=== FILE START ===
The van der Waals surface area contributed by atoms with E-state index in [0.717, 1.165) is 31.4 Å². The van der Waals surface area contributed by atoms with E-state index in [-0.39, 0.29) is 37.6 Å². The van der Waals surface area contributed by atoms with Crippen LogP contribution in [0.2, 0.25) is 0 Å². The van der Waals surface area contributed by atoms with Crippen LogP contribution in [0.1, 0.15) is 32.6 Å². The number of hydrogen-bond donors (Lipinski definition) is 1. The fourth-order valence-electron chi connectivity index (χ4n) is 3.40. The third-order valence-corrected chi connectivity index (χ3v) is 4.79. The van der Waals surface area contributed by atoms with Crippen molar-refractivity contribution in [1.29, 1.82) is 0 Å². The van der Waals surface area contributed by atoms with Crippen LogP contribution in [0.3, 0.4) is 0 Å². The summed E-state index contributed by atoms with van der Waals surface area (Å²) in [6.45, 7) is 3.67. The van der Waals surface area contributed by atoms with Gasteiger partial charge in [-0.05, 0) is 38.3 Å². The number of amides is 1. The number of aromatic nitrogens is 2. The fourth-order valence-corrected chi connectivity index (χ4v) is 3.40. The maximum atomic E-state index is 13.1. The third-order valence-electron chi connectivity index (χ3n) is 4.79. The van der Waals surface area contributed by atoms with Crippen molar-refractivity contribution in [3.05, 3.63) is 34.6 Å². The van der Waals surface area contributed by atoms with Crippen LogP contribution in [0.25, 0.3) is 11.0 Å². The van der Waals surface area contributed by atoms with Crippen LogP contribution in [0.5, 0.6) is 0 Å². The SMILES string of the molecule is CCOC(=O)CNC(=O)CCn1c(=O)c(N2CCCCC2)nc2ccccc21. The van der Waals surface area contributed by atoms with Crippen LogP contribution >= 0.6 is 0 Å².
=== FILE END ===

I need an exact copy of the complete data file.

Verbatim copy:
The van der Waals surface area contributed by atoms with E-state index in [0.717, 1.165) is 31.4 Å². The van der Waals surface area contributed by atoms with E-state index in [-0.39, 0.29) is 37.6 Å². The van der Waals surface area contributed by atoms with Crippen LogP contribution in [0.2, 0.25) is 0 Å². The van der Waals surface area contributed by atoms with Crippen LogP contribution in [0.1, 0.15) is 32.6 Å². The number of hydrogen-bond donors (Lipinski definition) is 1. The fourth-order valence-electron chi connectivity index (χ4n) is 3.40. The third-order valence-corrected chi connectivity index (χ3v) is 4.79. The van der Waals surface area contributed by atoms with Crippen molar-refractivity contribution in [1.29, 1.82) is 0 Å². The van der Waals surface area contributed by atoms with Crippen LogP contribution in [0.3, 0.4) is 0 Å². The summed E-state index contributed by atoms with van der Waals surface area (Å²) in [6.45, 7) is 3.67. The van der Waals surface area contributed by atoms with Gasteiger partial charge in [-0.05, 0) is 38.3 Å². The number of amides is 1. The number of aromatic nitrogens is 2. The fourth-order valence-corrected chi connectivity index (χ4v) is 3.40. The maximum atomic E-state index is 13.1. The third-order valence-electron chi connectivity index (χ3n) is 4.79. The van der Waals surface area contributed by atoms with Crippen molar-refractivity contribution in [3.05, 3.63) is 34.6 Å². The van der Waals surface area contributed by atoms with Crippen LogP contribution in [0.25, 0.3) is 11.0 Å². The van der Waals surface area contributed by atoms with Crippen LogP contribution in [0.5, 0.6) is 0 Å². The SMILES string of the molecule is CCOC(=O)CNC(=O)CCn1c(=O)c(N2CCCCC2)nc2ccccc21. The van der Waals surface area contributed by atoms with Crippen LogP contribution >= 0.6 is 0 Å².